The Maadi people seem to have made rough limestone versions of these palettes locally, and imported more elegant examples in finer stone from the south. Flint technology focused on blades, in contrast to the core industry used earlier, and many tools imported from Palestine were found at the site. Other evidence of trade comes in the form of ivory combs brought from the south.

The Maadi people used significant amounts of copper, like their neighbours in Palestine, and the metal for both cultures probably came from the Sinai.



AQADA II: Back in Upper Egypt, the Nagada II period was one of accelerated change. 

Again, the main remains are mortuary, but important evidence for daily life comes from the town of Hierakonpolis (ancient Nekhen) on the west bank of the Nile about 40 miles south of the Qena Bend. Settled first in around 4000 BCE and occupied through to the Roman Period, this reached a peak in about 3500 BCE, at which time it was probably the largest town in Egypt. The predynastic remains here stretch for four km across the low desert. The site is rich in dwellings, industrial zones, and administrative buildings, and the earliest temple known from Egypt was found here.

At the edge of the predynastic town, an American expedition recently found the oldest standing house in Egypt, dating from about 3600 BCE. Well-preserved due to an accidental fire, this belonged to a potter who made cooking vessels at his kiln, only about five metres away. Semi-subterranean, it is rectangular and about four by 3.5 metres in size.

It was constructed of mud bricks in the lower parts with wooden posts hung with mats above. A mud platform inside held a hearth, and storage items were kept in a pot sunk into the floor. There seems to have been a porch or enclosure against one side of the house, and other buildings as well as animal pens formed part of the complex.

The kiln was a large circular platform of earth with eight to 10 shallow basins dug into it, where the fires to harden the pottery were set. It is likely that a spark from the kiln blew to the house, set it on fire, and burned it to the ground, destroying it for its owner but preserving it for us. An interesting note is the recovery of donkey bones from the animal pens, suggesting to the excavators that the potter may have traveled to sell his wares.

Also found at Hierakonpolis was the first industrial brewery in Egypt, in the form of huge vats for brewing over 300 gallons of beer a day. Egyptologists calculate that this would constitute the daily ration for over 200 people. It is also fascinating evidence for some sort of collective labour force, and indicates that a redistributive economy was in effect.

A new pottery style appears in Naqada II, in which elaborate images were painted in red on a cream background. This period saw an explosion in the working of various hard stones, with skilled craftsmen creating beautiful stone vessels. Cosmetic palettes became simpler in shape, but some were carved in relief. Mace heads became pear-shaped rather than discoid, and were clearly seen as symbols of power rather than simply as weapons. Copper was used for tools, and gold began to be used for luxury items.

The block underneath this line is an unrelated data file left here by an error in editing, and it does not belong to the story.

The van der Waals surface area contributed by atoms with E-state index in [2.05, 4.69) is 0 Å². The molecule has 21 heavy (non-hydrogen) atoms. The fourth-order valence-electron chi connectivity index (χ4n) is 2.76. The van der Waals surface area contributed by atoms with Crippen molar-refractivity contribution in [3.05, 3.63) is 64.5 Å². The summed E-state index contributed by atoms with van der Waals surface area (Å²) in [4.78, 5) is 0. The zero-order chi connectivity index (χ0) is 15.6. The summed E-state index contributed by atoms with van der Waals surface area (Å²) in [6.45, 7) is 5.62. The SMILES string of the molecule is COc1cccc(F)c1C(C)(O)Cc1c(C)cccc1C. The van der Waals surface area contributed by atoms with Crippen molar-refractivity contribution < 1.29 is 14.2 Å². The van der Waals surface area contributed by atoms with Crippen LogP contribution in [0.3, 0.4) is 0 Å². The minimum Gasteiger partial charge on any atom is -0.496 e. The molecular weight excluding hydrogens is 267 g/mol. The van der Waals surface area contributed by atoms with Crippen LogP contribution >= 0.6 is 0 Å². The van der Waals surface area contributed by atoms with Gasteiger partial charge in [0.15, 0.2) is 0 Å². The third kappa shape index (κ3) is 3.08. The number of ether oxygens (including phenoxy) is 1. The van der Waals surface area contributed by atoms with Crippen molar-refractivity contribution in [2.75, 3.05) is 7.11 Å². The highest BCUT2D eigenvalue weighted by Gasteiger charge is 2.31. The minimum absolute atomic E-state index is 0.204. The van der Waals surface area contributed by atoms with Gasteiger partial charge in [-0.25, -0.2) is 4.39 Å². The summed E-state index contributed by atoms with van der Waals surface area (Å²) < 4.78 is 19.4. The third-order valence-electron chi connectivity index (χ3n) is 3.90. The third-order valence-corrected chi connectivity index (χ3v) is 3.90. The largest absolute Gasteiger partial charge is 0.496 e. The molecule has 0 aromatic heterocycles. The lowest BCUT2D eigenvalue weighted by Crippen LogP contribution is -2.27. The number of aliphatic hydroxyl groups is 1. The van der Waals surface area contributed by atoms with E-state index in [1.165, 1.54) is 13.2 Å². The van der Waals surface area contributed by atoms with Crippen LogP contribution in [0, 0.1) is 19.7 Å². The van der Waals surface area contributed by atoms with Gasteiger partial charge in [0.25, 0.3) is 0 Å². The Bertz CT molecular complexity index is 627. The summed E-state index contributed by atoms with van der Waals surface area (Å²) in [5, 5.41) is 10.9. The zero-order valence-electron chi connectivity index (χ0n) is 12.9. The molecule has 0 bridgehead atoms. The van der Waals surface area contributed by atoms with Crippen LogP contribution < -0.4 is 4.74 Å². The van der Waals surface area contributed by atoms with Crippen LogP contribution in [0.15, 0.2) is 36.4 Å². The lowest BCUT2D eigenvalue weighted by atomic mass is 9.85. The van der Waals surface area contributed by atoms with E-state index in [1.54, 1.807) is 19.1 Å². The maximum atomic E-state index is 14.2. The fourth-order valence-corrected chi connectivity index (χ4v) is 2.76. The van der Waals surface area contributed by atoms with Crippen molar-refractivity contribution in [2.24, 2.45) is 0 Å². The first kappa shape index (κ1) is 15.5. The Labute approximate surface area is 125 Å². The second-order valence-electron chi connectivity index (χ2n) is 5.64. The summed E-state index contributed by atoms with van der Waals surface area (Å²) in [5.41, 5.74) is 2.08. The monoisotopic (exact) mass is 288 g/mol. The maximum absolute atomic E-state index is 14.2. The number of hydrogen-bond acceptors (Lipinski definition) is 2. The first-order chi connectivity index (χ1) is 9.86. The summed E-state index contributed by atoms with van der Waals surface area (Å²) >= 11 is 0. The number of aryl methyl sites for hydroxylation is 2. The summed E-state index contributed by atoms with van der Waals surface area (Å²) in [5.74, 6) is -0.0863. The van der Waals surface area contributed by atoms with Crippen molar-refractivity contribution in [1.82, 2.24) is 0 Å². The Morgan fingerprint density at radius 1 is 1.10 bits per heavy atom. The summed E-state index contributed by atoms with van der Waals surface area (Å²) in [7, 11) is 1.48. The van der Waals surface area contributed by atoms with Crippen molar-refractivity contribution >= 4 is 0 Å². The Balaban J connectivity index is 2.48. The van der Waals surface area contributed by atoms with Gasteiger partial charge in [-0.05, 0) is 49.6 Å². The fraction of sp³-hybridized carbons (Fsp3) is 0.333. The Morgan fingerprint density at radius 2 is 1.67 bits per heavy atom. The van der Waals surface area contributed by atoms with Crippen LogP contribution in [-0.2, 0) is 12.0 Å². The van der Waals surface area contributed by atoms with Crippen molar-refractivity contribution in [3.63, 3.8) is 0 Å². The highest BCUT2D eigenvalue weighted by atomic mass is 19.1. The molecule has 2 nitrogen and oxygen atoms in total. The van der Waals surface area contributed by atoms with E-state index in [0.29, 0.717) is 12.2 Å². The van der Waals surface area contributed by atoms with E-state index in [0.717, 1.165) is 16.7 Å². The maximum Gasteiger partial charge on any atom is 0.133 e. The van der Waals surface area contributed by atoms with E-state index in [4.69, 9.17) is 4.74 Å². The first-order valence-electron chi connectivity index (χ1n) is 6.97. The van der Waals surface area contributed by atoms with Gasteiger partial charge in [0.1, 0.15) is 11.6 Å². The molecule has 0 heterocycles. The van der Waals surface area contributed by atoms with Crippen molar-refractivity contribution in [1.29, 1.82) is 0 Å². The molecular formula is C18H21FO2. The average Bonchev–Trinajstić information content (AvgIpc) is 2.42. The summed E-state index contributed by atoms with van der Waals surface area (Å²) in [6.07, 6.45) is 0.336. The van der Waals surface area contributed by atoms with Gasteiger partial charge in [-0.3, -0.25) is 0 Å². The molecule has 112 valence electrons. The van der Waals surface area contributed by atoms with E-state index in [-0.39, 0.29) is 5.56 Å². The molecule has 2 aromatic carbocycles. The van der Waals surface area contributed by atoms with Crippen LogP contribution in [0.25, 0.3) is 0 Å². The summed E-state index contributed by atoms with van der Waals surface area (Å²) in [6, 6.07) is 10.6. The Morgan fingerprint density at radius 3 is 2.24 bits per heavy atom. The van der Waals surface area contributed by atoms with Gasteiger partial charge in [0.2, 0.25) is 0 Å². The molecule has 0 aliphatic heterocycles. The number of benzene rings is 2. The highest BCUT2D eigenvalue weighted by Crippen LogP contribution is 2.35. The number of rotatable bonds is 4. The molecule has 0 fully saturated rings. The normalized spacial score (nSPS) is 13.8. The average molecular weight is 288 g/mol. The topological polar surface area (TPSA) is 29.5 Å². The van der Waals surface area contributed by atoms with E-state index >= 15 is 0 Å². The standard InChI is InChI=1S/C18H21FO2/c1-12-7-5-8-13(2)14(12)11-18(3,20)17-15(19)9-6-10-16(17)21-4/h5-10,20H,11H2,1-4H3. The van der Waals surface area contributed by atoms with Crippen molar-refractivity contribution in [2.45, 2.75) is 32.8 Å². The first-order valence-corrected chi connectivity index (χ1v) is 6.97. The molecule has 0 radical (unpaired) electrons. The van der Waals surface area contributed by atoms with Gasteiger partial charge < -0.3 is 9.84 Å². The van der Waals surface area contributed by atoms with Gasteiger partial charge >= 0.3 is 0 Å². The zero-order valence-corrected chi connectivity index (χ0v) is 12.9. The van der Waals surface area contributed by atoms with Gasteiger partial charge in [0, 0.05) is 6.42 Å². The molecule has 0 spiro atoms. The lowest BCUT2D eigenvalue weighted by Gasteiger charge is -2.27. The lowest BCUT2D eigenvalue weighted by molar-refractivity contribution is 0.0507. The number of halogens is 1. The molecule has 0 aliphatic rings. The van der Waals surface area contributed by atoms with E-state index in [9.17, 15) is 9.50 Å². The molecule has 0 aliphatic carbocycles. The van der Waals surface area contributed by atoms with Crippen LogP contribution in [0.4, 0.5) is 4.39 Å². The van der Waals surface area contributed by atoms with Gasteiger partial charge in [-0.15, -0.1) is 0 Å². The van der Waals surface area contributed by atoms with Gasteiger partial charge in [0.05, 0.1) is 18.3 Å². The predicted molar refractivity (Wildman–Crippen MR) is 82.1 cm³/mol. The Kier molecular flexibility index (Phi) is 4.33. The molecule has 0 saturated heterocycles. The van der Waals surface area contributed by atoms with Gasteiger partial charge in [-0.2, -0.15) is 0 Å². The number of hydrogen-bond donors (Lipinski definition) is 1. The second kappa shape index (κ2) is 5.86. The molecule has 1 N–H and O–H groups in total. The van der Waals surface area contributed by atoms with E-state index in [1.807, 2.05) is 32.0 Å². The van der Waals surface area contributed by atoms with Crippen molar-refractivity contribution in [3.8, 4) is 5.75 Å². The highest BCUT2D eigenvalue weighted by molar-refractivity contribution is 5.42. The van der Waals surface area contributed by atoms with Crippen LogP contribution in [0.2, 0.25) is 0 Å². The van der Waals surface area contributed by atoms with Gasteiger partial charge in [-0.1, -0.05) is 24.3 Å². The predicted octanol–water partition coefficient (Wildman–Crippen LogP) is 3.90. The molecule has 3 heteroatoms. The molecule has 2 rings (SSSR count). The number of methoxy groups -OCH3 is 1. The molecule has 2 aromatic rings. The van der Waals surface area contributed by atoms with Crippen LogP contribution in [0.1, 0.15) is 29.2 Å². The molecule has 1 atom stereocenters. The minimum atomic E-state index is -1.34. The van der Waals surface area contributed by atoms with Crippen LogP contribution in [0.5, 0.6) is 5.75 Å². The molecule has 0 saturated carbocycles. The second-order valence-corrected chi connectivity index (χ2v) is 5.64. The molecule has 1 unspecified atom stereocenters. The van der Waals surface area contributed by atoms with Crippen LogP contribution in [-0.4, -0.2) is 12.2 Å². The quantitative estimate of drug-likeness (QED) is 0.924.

Social classes of high-ranking chieftains and skilled artisans exempted from subsistence work were clearly developing, and scholars believe that population centres were beginning to appear.



AQADA III: During the later Naqada II Period, the culture of Upper Egypt began to spread north until it had taken over the northern Maadi Culture entirely. 

The Nile Valley, particularly in the area close to the river, was dotted with a string of small villages and larger pseudo-urban centres. The inhabitants grew wheat and barley, flax, legumes, fruits such as watermelon and dates, and various vegetables. They herded cattle, goats, sheep and pigs, and kept dogs as pets. They also continued to eat lots of fish. Naqada and Hierakonpolis were joined by Abydos, later the burial place of the first kings of Egypt and the cult site of the god Osiris, to form the three main centres of population.

In the last phases of Egyptian prehistory, most Egyptians were farmers living in small villages, with urban centres beginning to coalesce. They practised simple basin irrigation to use the annual flood of the Nile to their best advantage. The chieftains, now really proto-kings, controlled huge agricultural surpluses.

The late predynastic settlement at Abydos lies at the edge of the floodplain, where a huge wadi leads deep into the desert. This is thought to have been a fairly extensive town, but unfortunately, it now lies under both the later town and the level of the modern groundwater.

Although no predynastic palaces have survived in the archaeological record, some scholars believe that their plans are reflected in mortuary architecture. One tomb at Abydos, perhaps belonging to a proto-king named Scorpion, has been convincingly interpreted by its excavator, Günter Dreyer, as a model dwelling, with the entrance leading to a transverse hall, then to a central hall. In an actual palace, this probably had a raised roof so that clerestory windows could let in light and air. 

To the left were storerooms, in which numerous jars inscribed with their contents and origins were found, and at the rear of the tomb were chambers corresponding to the private apartments. A separate entrance led to an area interpreted as either servants’ quarters or a kitchen.

* A version of this article appears in print in the 25 January, 2024 edition of Al-Ahram Weekly